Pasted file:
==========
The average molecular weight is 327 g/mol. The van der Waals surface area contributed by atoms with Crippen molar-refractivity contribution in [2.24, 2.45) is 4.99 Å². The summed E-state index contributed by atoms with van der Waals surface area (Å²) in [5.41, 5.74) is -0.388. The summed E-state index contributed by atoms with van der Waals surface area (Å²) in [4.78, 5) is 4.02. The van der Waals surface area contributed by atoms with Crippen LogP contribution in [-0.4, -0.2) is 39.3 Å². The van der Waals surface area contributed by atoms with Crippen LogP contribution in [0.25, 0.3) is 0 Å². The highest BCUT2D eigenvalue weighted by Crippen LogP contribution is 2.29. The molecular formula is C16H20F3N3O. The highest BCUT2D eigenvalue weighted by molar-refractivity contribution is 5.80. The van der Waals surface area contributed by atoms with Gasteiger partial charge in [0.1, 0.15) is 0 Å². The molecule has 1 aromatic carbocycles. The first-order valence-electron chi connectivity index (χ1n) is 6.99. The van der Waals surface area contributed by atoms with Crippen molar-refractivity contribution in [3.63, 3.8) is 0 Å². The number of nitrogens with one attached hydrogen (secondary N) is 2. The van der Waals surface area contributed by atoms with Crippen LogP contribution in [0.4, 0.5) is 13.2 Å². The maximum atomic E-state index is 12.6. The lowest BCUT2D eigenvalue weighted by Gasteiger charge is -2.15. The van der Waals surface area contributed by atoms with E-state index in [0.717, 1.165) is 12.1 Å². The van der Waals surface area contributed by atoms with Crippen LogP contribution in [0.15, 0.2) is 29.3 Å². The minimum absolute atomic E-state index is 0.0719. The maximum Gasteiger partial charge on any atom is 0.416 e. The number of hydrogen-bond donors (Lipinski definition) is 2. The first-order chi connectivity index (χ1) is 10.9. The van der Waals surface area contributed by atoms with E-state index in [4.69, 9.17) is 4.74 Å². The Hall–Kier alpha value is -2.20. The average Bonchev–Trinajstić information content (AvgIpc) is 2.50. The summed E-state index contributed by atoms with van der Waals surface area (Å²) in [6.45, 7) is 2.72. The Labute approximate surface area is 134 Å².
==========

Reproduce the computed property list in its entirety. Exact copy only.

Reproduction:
The average molecular weight is 327 g/mol. The van der Waals surface area contributed by atoms with Crippen molar-refractivity contribution in [2.24, 2.45) is 4.99 Å². The summed E-state index contributed by atoms with van der Waals surface area (Å²) in [5.41, 5.74) is -0.388. The summed E-state index contributed by atoms with van der Waals surface area (Å²) in [4.78, 5) is 4.02. The van der Waals surface area contributed by atoms with Crippen LogP contribution in [-0.4, -0.2) is 39.3 Å². The van der Waals surface area contributed by atoms with Crippen LogP contribution in [0.25, 0.3) is 0 Å². The highest BCUT2D eigenvalue weighted by Crippen LogP contribution is 2.29. The molecular formula is C16H20F3N3O. The highest BCUT2D eigenvalue weighted by molar-refractivity contribution is 5.80. The van der Waals surface area contributed by atoms with Gasteiger partial charge in [0.1, 0.15) is 0 Å². The molecule has 1 aromatic carbocycles. The first-order valence-electron chi connectivity index (χ1n) is 6.99. The van der Waals surface area contributed by atoms with Crippen molar-refractivity contribution in [3.63, 3.8) is 0 Å². The number of nitrogens with one attached hydrogen (secondary N) is 2. The van der Waals surface area contributed by atoms with Crippen LogP contribution in [0.4, 0.5) is 13.2 Å². The maximum atomic E-state index is 12.6. The lowest BCUT2D eigenvalue weighted by Gasteiger charge is -2.15. The van der Waals surface area contributed by atoms with E-state index in [0.717, 1.165) is 12.1 Å². The van der Waals surface area contributed by atoms with Crippen LogP contribution in [0.15, 0.2) is 29.3 Å². The minimum absolute atomic E-state index is 0.0719. The maximum Gasteiger partial charge on any atom is 0.416 e. The number of hydrogen-bond donors (Lipinski definition) is 2. The first-order chi connectivity index (χ1) is 10.9. The van der Waals surface area contributed by atoms with E-state index in [4.69, 9.17) is 4.74 Å². The Hall–Kier alpha value is -2.20. The average Bonchev–Trinajstić information content (AvgIpc) is 2.50. The summed E-state index contributed by atoms with van der Waals surface area (Å²) in [6.45, 7) is 2.72. The Labute approximate surface area is 134 Å².